This museum is essentially free (donations of $3 are suggested) and more than worthwhile. The biggest surprise is the diversity of its collection; not only does it offer a sampling of American and European art, but it also contains a large collection of Asian art and a nice presentation of African art to illustrate cultural aspects.
4.5 based on 347 reviews
Parking isn't great, but what do you expect when the field is downtown. The field and the park itself are beautiful, lots of food options, lots of drink options--including alcohol. Lots of picnic tables in the outfield, and a lot of space for kids to play/things to play on. Truly a family experience. They also love getting the crowd involved in between innings. A lot of fun for the whole family.
4.5 based on 172 reviews
After a complete restoration, this historic venue once again shows its 1927 grandeur.
My dad and I used to go here when I was a kid. I recently visited the Theater a week or so ago. Its exactly the same. Its a very old venue but it still has old southern charm. I always thought it was magical. There is just something about it when you get in there. If you are going for a concert or to watch old movies, its just perfect. I would highly recommend it to anyone. It could however be in a bit of a safer area, but its worth the risk.
4.5 based on 262 reviews
Four young girls were killed when a Ku Klux Klan bomb exploded in this church in 1963. The girls are remembered with a shrine in the crypt where they died, and a vibrant stained glass window donated in sympathy by the people of Wales adorns the historic church.
This legendary church is a required visit for anyone interested in U.S. history, and especially for those interested in Civil Rights. It was a central focal point during the 1963 struggles in Birmingham--where much organization took place, where children gathered for their march and subsequent confrontations with Bull Conner and his brutal responses, and where 4 little girls tragically lost their lives during Sunday school when a KKK bomb exploded.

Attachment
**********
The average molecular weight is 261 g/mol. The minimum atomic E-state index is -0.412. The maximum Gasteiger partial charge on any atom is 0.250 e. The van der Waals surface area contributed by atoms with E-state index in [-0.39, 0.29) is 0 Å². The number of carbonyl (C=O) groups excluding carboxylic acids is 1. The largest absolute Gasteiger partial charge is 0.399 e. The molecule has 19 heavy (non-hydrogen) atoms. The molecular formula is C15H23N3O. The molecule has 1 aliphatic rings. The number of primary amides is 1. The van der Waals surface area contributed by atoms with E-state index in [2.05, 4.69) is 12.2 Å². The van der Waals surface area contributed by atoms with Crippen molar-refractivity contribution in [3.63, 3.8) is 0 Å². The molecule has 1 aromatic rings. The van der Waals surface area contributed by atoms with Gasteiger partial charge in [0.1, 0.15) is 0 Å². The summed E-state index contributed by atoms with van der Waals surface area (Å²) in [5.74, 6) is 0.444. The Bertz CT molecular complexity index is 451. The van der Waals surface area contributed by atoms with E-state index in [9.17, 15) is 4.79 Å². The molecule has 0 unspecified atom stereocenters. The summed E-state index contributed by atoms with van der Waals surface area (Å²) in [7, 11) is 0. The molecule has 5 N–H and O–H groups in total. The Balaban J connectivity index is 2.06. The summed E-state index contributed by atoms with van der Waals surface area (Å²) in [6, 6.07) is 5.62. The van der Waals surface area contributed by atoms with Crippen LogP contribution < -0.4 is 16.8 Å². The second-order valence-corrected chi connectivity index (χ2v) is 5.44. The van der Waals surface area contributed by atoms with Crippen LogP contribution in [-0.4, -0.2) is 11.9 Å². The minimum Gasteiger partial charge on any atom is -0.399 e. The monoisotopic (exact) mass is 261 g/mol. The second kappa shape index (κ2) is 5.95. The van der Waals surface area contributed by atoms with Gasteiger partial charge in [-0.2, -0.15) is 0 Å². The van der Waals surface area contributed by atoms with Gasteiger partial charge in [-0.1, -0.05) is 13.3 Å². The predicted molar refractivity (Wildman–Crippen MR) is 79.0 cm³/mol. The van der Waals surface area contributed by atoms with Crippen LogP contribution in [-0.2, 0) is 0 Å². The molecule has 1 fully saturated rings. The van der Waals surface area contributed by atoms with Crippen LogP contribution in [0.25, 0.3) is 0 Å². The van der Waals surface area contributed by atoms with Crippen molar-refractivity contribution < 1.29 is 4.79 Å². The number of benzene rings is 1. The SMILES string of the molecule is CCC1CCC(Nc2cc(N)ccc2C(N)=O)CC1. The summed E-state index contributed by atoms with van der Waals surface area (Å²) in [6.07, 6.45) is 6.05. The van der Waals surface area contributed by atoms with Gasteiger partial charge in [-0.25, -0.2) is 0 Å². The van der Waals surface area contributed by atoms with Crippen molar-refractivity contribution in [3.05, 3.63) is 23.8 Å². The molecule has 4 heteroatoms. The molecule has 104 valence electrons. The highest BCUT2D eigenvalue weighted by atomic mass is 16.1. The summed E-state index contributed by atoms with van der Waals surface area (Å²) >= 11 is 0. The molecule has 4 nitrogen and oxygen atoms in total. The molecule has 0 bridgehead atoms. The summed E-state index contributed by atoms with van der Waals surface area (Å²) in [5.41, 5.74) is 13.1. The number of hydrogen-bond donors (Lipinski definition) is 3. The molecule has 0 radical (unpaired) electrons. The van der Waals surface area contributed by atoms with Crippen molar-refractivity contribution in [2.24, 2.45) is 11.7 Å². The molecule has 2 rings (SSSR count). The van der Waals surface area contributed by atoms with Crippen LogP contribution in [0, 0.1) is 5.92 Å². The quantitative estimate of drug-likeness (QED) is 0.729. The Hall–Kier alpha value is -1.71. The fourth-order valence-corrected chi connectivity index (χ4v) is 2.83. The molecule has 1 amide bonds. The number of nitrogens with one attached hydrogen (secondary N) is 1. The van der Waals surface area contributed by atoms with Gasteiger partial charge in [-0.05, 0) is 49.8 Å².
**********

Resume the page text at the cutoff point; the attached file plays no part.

My timing was a bit off, so I didn't get to go inside during my visit, but I visited the outside of the church and the surrounding area every day during my 3 day trip. It's a memorable and inspiring landmark.
4.5 based on 345 reviews
Down here in the South, we know spring is a bit unstable. Sudden freezes nip the tips and stunt spring growth with little warning. But sometimes it comes together beautifully, and this spring we had it all at once: draperies of wisteria punctuated with sprigs of redbud and waves of dogwood. What better time to visit the Birmingham Botanical Gardens?
The Japanese Garden is a favorite. The weeping cherries around here are still recovering from a recent drought, but the quiet walks, still waters, and arched bridge are a great backdrop for the carefully tended beds and buildings. There wasn't much in the bonsai house yet. Sigh.
Kaul Wildflower Garden requires a bit more stamina for wandering the wooded hillsides in search of trillium, columbine, may apple, bloodroot, and sassafras, but it's worth the climb.
If relaxing is your thing, the water lilies in the Hill Garden are lovely starting around the end of April. And there's so much more.
4.5 based on 237 reviews
This is a wonderful place to take a stroll on a sunny day. What we like about it is the diversity of the people who are using it. We walked our dog and watched parents playing with their children. People were engaged rather than on their cell phones. We talked to friends we ran into and people we did not know at all.
4.5 based on 212 reviews
Home to vivid sculptures of the Children's Crusade.
Mention Birmingham and 1963, and anyone familiar with American history will recall the iconic Civil Rights struggle that took place. They should know the name of Bull Conner and how he faced hundreds of African American children with hoses and vicious attack dogs while filling Birmingham's jail cells. Kelly Ingram Park is THE primary location where this all took place, and the legacy of those days is now marked with a variety of statues and plaques to educate current and future generations.
It's located directly across the street from the 16th St. Baptist Church and the Civil Rights Institute, and has markers to trace the path of the Children's March to city hall.